New and Collected Stories, p.67Alan Sillitoe
A Time to Keep
Martin drew the cloth from the kitchen table. An old tea-stain made a map of Greenland when held up to the light. He folded it into an oblong and laid it on the dresser.
After the anxiety of getting his brother and sister to bed he lifted his books from the cupboard and spread them over the bare wood, where they would stay till the heart-catching click of the gate latch signalled his parents’ return.
He was staying in to see that the fire did not go out, and to keep the light on. He was staying up because he was older. When that unmistakable click of the gate latch sounded he would set a kettle on the gas to make coffee. Funny how thirsty they still were after being in the boozer all night. His two-hour dominion over the house would be finished, but as consolation he could give in to the relief of knowing that they had not after all been hit by a bus and killed.
Most of the books had been stolen. None had been read from end to end. When opened they reeked of damp from bookshop shelves. Or they stank from years of storage among plant pots and parlour soot.
He put a French grammar on to Peveril of the Peak, and a Bible in Polish on top of that. The clock could be heard now that they were out and he had extinguished the television. He sang a tune to its ticking under his breath, then went back to his books. He would start work next year, and didn’t know whether he wanted to or not. Things could go on like this for ever as far as he was concerned. You got booted out of school, though, at fifteen, and that was that.
The certainty that one day he would be pushed into a job had hovered around him since he first realized as a child that his father went out every morning in order to earn money with which to feed them, pay the rent, get clothes, and keep a roof over their heads. His mother used these phrases, and they stabbed into him like fire. At that time work had nothing to do with him, but it soon would have. It was a place of pay and violence which his father detested, to judge by the look on his face when he came home every evening with his snapsack and teacan.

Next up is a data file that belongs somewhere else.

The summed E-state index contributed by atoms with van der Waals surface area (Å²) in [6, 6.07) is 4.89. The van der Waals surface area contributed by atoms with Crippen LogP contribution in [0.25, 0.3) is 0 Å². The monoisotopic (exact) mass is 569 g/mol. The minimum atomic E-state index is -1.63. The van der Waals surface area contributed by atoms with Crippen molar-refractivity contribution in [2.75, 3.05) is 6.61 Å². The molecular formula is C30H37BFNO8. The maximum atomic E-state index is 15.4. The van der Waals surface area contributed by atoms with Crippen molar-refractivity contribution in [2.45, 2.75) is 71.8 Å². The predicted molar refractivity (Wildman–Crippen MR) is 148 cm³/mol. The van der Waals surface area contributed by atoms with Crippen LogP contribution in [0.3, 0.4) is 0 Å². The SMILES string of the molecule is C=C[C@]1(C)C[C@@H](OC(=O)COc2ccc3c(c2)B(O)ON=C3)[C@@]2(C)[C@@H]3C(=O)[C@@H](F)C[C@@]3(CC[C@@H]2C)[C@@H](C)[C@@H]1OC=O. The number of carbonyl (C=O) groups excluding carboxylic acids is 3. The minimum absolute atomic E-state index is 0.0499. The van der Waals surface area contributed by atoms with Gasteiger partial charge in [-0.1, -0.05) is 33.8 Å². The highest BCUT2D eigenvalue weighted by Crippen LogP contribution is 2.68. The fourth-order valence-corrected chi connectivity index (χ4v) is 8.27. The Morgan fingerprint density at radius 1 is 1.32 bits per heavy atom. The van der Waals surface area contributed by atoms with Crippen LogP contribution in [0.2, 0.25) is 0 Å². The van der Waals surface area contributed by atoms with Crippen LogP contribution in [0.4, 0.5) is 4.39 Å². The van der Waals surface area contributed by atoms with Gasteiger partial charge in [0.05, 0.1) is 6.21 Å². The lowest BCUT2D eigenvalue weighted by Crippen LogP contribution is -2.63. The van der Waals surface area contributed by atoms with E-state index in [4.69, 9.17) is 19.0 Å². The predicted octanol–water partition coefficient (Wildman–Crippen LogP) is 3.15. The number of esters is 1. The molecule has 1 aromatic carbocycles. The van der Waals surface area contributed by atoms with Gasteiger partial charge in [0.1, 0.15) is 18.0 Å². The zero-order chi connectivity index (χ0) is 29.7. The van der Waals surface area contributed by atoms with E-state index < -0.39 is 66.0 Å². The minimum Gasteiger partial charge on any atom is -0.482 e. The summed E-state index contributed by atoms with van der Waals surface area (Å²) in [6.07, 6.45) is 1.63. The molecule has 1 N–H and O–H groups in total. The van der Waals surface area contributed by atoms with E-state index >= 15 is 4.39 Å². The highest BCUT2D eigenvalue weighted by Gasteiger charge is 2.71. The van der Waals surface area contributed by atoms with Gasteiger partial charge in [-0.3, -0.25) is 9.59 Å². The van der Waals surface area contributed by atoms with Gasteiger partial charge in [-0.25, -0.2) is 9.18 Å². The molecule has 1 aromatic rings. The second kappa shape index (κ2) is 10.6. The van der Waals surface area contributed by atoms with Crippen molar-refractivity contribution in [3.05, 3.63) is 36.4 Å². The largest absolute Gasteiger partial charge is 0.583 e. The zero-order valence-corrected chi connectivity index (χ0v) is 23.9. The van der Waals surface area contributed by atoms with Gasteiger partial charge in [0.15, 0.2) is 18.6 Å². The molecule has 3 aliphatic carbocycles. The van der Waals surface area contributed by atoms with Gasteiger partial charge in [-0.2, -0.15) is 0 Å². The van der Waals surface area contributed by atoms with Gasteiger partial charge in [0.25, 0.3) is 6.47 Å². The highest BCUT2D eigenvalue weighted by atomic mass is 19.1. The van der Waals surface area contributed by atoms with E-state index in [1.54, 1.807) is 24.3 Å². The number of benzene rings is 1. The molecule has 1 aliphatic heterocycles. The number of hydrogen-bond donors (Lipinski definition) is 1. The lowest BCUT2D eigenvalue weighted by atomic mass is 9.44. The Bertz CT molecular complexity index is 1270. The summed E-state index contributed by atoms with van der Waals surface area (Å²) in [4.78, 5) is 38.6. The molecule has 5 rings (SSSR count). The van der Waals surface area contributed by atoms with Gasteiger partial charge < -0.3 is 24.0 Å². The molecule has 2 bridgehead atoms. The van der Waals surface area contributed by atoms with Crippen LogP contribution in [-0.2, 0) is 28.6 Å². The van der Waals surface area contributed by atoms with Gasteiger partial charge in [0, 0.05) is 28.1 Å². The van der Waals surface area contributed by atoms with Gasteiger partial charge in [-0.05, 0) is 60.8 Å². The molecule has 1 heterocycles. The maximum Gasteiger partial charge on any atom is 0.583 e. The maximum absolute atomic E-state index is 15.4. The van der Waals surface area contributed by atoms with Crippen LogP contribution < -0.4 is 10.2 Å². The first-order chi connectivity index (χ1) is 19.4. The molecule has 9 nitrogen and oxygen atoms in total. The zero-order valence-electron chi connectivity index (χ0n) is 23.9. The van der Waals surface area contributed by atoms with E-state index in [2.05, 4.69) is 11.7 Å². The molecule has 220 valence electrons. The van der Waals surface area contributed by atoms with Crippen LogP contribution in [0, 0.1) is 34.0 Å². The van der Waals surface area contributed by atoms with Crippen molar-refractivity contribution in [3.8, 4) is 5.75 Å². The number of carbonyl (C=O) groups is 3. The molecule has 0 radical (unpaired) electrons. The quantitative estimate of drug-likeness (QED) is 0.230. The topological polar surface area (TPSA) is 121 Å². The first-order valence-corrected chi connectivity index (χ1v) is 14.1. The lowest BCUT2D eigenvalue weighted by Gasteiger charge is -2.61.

Under the dark space of the stairs he shovelled around for coal to bank up the dull fire – a pleasurable task, as long as the flames came back to life. A hole in the pan needed bigger lumps set over it so that cobbles and slack wouldn’t spill on the mat between the coal-heap and grate. They’d rather have a few pints of beer than buy a dustpan.
He washed his hands in the scullery. He liked soap that was keen to the smell. Arranging his chair, he sat down again and lifted the cover of a beige leather-bound volume of French magazines. He read a sentence under the picture: a bridge over the River Seine near Rouen. In other books he was able to put Portuguese or Italian phrases into English. When a word appealed to his sight he manoeuvred through the alphabet of a dictionary to get at its meaning, though he never tried to learn a language properly. He handled books like a miser. In each one his name was written in capital letters, though there was no danger of them being stolen, because they were gold that could not be spent. The strange kind of hunger he felt in looking at them often fixed him into a hypnosis that stopped him using them properly.
If burglars came they would nick the television, not books. They were stacked according to size, then sorted in their various languages. Excitement led him to range them from high at both ends to small in the middle. He bracketed them between a tea-caddy and a box of his father’s car tools so that none could escape. Then he spread them out again, like playing cards.
Summer was ending. It seemed as if it always was. He had a bike, but Friday night was too much of a treat to go out. He also thought it a squander of precious daylight on his parents’ part that they should have been in the pub for an hour before it got dark. And yet, as soon as the outside walls and chimney pots were no longer clear, he swung the curtains decisively together, pushing away what little of the day was left. Once it was going, he wanted to be shut of it. He switched on glowing light that made the living room a secret cave no one could get into.
His parents were used to his daft adoration of books, but for anyone beyond the family to witness his vital playthings would make him blush with shame. Aunts, cousins and uncles would mock him, but what else could you expect? If it hadn’t been that, they’d have teased him for something else. They had never actually seen his books, though they had been laughingly told about them by his parents. Books and the people he knew didn’t belong together, and that was a fact, but he knew it was impossible to live without either.